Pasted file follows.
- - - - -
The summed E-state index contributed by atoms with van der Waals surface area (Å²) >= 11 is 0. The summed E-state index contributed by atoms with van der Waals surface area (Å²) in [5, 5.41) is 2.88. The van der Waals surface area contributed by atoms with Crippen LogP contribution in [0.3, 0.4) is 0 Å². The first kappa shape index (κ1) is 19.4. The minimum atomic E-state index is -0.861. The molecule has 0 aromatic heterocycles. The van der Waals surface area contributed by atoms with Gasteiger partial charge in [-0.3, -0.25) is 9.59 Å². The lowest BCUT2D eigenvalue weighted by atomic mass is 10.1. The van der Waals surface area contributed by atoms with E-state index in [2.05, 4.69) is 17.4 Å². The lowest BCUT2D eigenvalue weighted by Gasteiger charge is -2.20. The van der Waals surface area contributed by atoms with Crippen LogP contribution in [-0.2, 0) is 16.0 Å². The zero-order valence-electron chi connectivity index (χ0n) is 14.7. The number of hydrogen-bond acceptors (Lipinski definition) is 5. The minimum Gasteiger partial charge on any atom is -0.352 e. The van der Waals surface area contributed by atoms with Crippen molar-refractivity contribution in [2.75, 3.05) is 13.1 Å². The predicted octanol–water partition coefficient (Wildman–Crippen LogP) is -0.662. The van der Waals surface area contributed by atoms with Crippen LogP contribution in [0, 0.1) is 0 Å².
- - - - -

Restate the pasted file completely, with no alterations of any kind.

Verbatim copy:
The summed E-state index contributed by atoms with van der Waals surface area (Å²) >= 11 is 0. The summed E-state index contributed by atoms with van der Waals surface area (Å²) in [5, 5.41) is 2.88. The van der Waals surface area contributed by atoms with Crippen LogP contribution in [0.3, 0.4) is 0 Å². The first kappa shape index (κ1) is 19.4. The minimum atomic E-state index is -0.861. The molecule has 0 aromatic heterocycles. The van der Waals surface area contributed by atoms with Gasteiger partial charge in [-0.3, -0.25) is 9.59 Å². The lowest BCUT2D eigenvalue weighted by atomic mass is 10.1. The van der Waals surface area contributed by atoms with E-state index in [2.05, 4.69) is 17.4 Å². The lowest BCUT2D eigenvalue weighted by Gasteiger charge is -2.20. The van der Waals surface area contributed by atoms with Crippen LogP contribution in [-0.2, 0) is 16.0 Å². The zero-order valence-electron chi connectivity index (χ0n) is 14.7. The number of hydrogen-bond acceptors (Lipinski definition) is 5. The minimum Gasteiger partial charge on any atom is -0.352 e. The van der Waals surface area contributed by atoms with Crippen molar-refractivity contribution in [2.75, 3.05) is 13.1 Å². The predicted octanol–water partition coefficient (Wildman–Crippen LogP) is -0.662. The van der Waals surface area contributed by atoms with Crippen LogP contribution in [0, 0.1) is 0 Å².